- As dreadful performances piled up and the perception and value of Man United continued to drop, the club finally felt it had no choice but to pull the plug on Jose Mourinho.
Perhaps the most unexpected aspect about Jose Mourinho’s dismissal by Manchester United on Tuesday is that, despite everything, the end came as a surprise.
Performances on the pitch were dreadful. This has been Man United’s worst start to a season in the Premier League era and Sunday’s limp defeat at Anfield left the club 19 points off behind league-leader Liverpool and 11 points off Chelsea in fourth, but the sense had been that the board was not willing to sanction a payoff believed to be £22.5 million, particularly not with rumors swirling of a possible takeover by a Saudi consortium.
Of all the many questions this raises, that perhaps is the most pressing. Why now? What was it in Sunday’s display that convinced the board to make its move? It’s understood a caretaker appointment–not Mourinho’s assistant Michael Carrick–is likely to be made within the next 48 hours, so it may be that United was simply waiting to get somebody in position it take over until the end of the season.
Or perhaps it is that Sunday was so bad, conceding a club-record 36 shots, that it became apparent that United’s form was damaging the club’s reputation. The value of the club on the stock market has fallen by $1.2 billion since July.
The role of Paul Pogba, perhaps, was also key. He has been regarded as key to United’s branding, but his relationship with Mourinho had been broken beyond repair, to the point that he was left on the bench throughout the entirety of Sunday’s embarrassment. Pogba remains the most expensive midfielder in Premier League history, United’s most iconic star. It makes little sense to have him decaying on the bench, his value deceasing as his resentment rises.
Besides, the season is not yet over. United is still in the Champions League, still has the FA Cup for which to fight, and it’s not inconceivable that the gap to fourth and Champions League qualification could be closed. There was that brief flurry of games in which United staged remarkable comebacks, but the spirit that was prevalent in those victories over Newcastle, Juventus and Bournemouth was nowhere to be seen on Sunday. To keep Mourinho would have felt like writing off the season. Ed Woodward, the CEO, has said that results are only a small part of the club’s business plan these days, but evidently they are enough.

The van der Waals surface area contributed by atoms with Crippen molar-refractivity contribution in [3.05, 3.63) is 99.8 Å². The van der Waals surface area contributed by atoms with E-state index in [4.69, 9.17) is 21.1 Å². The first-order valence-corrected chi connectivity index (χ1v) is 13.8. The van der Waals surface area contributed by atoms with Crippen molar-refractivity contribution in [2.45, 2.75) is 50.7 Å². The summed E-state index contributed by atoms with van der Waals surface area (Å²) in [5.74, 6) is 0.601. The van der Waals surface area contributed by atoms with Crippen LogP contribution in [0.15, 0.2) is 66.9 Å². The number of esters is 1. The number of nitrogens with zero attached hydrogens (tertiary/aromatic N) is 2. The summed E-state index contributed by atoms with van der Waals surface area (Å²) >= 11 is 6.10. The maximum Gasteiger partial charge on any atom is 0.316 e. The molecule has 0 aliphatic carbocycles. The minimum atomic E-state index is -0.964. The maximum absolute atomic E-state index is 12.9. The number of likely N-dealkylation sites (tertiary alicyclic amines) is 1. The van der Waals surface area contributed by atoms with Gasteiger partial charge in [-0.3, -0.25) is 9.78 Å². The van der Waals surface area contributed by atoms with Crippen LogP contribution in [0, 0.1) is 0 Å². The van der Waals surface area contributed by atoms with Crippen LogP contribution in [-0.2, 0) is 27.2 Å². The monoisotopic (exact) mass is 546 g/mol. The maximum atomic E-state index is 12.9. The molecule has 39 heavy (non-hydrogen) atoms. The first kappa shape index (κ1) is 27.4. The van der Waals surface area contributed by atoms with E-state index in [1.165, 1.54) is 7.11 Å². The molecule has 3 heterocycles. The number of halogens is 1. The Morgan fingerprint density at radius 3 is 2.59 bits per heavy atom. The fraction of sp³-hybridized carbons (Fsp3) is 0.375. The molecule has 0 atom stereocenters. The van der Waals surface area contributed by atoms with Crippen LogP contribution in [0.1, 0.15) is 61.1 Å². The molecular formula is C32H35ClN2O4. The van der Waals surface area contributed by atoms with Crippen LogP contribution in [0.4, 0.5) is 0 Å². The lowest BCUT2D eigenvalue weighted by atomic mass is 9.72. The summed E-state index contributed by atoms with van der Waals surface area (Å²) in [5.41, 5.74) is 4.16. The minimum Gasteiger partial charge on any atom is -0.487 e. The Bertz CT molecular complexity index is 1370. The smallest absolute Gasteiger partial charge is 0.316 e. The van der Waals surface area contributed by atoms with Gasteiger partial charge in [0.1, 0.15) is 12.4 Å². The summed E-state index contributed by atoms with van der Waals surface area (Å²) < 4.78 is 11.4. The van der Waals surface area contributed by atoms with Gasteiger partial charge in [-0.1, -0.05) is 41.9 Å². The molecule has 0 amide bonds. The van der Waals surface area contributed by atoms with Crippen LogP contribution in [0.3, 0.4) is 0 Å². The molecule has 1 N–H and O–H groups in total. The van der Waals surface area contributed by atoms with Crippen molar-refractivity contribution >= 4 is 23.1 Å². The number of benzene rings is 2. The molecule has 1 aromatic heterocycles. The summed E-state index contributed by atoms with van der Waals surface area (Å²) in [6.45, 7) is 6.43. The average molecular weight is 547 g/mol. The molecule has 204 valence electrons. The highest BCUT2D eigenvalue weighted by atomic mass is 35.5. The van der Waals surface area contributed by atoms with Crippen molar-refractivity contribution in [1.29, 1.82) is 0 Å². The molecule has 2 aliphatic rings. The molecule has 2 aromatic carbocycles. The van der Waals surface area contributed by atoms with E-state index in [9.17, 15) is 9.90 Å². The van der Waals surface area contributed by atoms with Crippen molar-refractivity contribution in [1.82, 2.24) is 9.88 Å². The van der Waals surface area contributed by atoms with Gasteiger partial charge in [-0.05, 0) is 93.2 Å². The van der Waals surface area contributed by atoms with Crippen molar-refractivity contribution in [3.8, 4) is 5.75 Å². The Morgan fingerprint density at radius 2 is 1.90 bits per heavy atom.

The dismissal comes three years and a day since Mourinho left Chelsea “by mutual consent” following defeat at Leicester City. There is a sense of the familiar pattern repeating. Only once in his career has Mourinho lasted more than three seasons at any club, and that was at Chelsea the first time around, when he was sacked in the following September. The theory has always been that his abrasive personality wears his players out, then the constant antagonism that he uses to generate a siege mentality in his squad leaves ultimately to an excess of friction, both with his squad and the directors. It’s debatable anyway whether his image of himself and his players as rebels can really succeed at a club as big as Manchester United (as he found at Real Madrid).
All of which leads to two other questions: First of all, what does Mourinho do next? There are very few obvious options for him. It’s hard to imagine another Premier League club employing him, unless he ended up at some point replacing Nuno Espirito Santo at Wolves, where the influence of his agent, Jorge Mendes, is strong. Major clubs now are so conscious of their brand, of which playing style is a key part, that his preferred style of play makes him an unlikely fit for Paris Saint-Germain or Bayern Munich. It’s doubtful anybody in Italy could afford him other than Juventus, but his relationship with that club, its directors and fans, has been toxic since his time as manager of Inter Milan.
That leaves Spain. Barcelona, clearly, is impossible, but a return to Real Madrid may not be. Santiago Solari, appointed after the dismissal of Julen Lopetegui earlier this season, has done little to convince and was never seen as a long-term appointment, and Mourinho’s relationship with president Florentino Perez remains good. Although there were clearly issues in his relationship with certain players when he left in 2013, many of them have moved on and Perez has, anyway, given the impression he feels the squad could do with a disciplinarian to shock them back into line. But if Madrid is not an option, Mourinho could end up exiled to China or the Middle East, picking up a fortune in a league with little global pull.
The second question is where United goes from here. It cannot believe Mourinho was the source of all its problems, although it’s almost certainly true that he made many of them worse. Everything about United these days feels a little outdated, from the facilities for fans and the media to the scouting to recruitment. The result is an unbalanced squad that will not easily be put right.
It’s entirely possible, though, that removing the cloud that was hanging over the players may lead to an uplift in form and fortune.